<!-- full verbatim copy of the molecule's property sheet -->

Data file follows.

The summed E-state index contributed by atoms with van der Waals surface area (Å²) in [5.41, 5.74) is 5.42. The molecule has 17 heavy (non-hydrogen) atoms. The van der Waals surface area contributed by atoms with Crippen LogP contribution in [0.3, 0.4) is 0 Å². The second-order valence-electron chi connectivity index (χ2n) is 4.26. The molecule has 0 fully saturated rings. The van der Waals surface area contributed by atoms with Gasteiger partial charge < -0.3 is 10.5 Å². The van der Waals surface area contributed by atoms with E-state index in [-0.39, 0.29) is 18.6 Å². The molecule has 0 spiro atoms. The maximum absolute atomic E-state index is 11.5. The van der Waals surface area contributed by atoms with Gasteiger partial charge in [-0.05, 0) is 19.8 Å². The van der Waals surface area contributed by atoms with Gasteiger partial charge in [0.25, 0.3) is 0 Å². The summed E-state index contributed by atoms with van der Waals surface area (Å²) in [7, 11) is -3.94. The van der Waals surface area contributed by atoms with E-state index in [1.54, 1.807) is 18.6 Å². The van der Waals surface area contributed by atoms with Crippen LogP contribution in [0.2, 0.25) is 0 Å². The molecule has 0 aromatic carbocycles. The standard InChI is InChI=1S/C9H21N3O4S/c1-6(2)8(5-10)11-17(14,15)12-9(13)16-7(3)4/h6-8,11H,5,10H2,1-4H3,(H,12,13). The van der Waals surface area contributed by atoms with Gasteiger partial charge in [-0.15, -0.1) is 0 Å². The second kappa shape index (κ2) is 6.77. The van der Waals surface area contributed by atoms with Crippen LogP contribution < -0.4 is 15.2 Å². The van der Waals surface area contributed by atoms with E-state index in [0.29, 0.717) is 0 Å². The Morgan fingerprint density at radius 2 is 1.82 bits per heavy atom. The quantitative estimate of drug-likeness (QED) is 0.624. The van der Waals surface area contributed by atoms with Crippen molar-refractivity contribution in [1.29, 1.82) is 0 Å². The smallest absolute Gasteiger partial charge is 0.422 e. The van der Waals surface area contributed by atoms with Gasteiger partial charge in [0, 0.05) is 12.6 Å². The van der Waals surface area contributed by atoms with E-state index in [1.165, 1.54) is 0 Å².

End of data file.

The summed E-state index contributed by atoms with van der Waals surface area (Å²) in [5.41, 5.74) is 5.42. The molecule has 17 heavy (non-hydrogen) atoms. The van der Waals surface area contributed by atoms with Crippen LogP contribution in [0.3, 0.4) is 0 Å². The second-order valence-electron chi connectivity index (χ2n) is 4.26. The molecule has 0 fully saturated rings. The van der Waals surface area contributed by atoms with Gasteiger partial charge < -0.3 is 10.5 Å². The van der Waals surface area contributed by atoms with E-state index in [-0.39, 0.29) is 18.6 Å². The molecule has 0 spiro atoms. The maximum absolute atomic E-state index is 11.5. The van der Waals surface area contributed by atoms with Gasteiger partial charge in [-0.05, 0) is 19.8 Å². The van der Waals surface area contributed by atoms with Gasteiger partial charge in [0.25, 0.3) is 0 Å². The summed E-state index contributed by atoms with van der Waals surface area (Å²) in [7, 11) is -3.94. The van der Waals surface area contributed by atoms with E-state index in [1.54, 1.807) is 18.6 Å². The van der Waals surface area contributed by atoms with Crippen LogP contribution in [0.2, 0.25) is 0 Å². The molecule has 0 aromatic carbocycles. The standard InChI is InChI=1S/C9H21N3O4S/c1-6(2)8(5-10)11-17(14,15)12-9(13)16-7(3)4/h6-8,11H,5,10H2,1-4H3,(H,12,13). The van der Waals surface area contributed by atoms with Gasteiger partial charge in [-0.15, -0.1) is 0 Å². The second kappa shape index (κ2) is 6.77. The van der Waals surface area contributed by atoms with Crippen LogP contribution < -0.4 is 15.2 Å². The van der Waals surface area contributed by atoms with E-state index in [0.29, 0.717) is 0 Å². The Morgan fingerprint density at radius 2 is 1.82 bits per heavy atom. The quantitative estimate of drug-likeness (QED) is 0.624. The van der Waals surface area contributed by atoms with Crippen molar-refractivity contribution in [1.29, 1.82) is 0 Å². The smallest absolute Gasteiger partial charge is 0.422 e. The van der Waals surface area contributed by atoms with Gasteiger partial charge in [0, 0.05) is 12.6 Å². The van der Waals surface area contributed by atoms with E-state index in [1.165, 1.54) is 0 Å².